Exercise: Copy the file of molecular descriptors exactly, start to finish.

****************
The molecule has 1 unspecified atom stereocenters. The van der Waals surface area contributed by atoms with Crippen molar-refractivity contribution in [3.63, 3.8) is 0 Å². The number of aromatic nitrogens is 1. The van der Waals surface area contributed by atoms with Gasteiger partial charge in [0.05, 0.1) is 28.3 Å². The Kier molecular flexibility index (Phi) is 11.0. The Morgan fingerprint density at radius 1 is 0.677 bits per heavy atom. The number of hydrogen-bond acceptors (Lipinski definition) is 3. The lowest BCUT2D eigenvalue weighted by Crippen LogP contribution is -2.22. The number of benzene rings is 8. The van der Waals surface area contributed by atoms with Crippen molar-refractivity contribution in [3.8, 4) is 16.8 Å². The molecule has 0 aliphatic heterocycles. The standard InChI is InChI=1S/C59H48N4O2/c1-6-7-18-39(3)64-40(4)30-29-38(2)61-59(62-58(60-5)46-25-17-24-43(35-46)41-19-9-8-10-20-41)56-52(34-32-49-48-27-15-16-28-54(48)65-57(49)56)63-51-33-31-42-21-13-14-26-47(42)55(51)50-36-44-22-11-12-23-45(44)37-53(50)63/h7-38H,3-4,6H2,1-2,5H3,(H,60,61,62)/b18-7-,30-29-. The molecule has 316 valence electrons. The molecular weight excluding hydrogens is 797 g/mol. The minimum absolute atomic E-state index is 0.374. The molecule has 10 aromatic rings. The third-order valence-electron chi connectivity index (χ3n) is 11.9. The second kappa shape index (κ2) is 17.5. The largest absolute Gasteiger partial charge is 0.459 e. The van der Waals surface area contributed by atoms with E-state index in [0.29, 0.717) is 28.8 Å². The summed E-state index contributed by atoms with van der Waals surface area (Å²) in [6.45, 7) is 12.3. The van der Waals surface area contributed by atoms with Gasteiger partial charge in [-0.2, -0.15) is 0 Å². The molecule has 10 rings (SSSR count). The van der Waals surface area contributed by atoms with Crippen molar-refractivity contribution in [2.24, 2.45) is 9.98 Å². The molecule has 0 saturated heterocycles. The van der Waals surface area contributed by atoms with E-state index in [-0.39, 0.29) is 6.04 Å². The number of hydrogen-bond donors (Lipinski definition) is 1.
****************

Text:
The molecule has 1 unspecified atom stereocenters. The van der Waals surface area contributed by atoms with Crippen molar-refractivity contribution in [3.63, 3.8) is 0 Å². The number of aromatic nitrogens is 1. The van der Waals surface area contributed by atoms with Gasteiger partial charge in [0.05, 0.1) is 28.3 Å². The Kier molecular flexibility index (Phi) is 11.0. The Morgan fingerprint density at radius 1 is 0.677 bits per heavy atom. The number of hydrogen-bond acceptors (Lipinski definition) is 3. The lowest BCUT2D eigenvalue weighted by Crippen LogP contribution is -2.22. The number of benzene rings is 8. The van der Waals surface area contributed by atoms with Crippen molar-refractivity contribution in [3.8, 4) is 16.8 Å². The molecule has 0 aliphatic heterocycles. The standard InChI is InChI=1S/C59H48N4O2/c1-6-7-18-39(3)64-40(4)30-29-38(2)61-59(62-58(60-5)46-25-17-24-43(35-46)41-19-9-8-10-20-41)56-52(34-32-49-48-27-15-16-28-54(48)65-57(49)56)63-51-33-31-42-21-13-14-26-47(42)55(51)50-36-44-22-11-12-23-45(44)37-53(50)63/h7-38H,3-4,6H2,1-2,5H3,(H,60,61,62)/b18-7-,30-29-. The molecule has 316 valence electrons. The molecular weight excluding hydrogens is 797 g/mol. The minimum absolute atomic E-state index is 0.374. The molecule has 10 aromatic rings. The third-order valence-electron chi connectivity index (χ3n) is 11.9. The second kappa shape index (κ2) is 17.5. The largest absolute Gasteiger partial charge is 0.459 e. The van der Waals surface area contributed by atoms with E-state index in [0.29, 0.717) is 28.8 Å². The summed E-state index contributed by atoms with van der Waals surface area (Å²) in [6.45, 7) is 12.3. The van der Waals surface area contributed by atoms with Gasteiger partial charge in [-0.2, -0.15) is 0 Å². The molecule has 10 rings (SSSR count). The van der Waals surface area contributed by atoms with Crippen molar-refractivity contribution in [2.24, 2.45) is 9.98 Å². The molecule has 0 saturated heterocycles. The van der Waals surface area contributed by atoms with E-state index in [-0.39, 0.29) is 6.04 Å². The number of hydrogen-bond donors (Lipinski definition) is 1.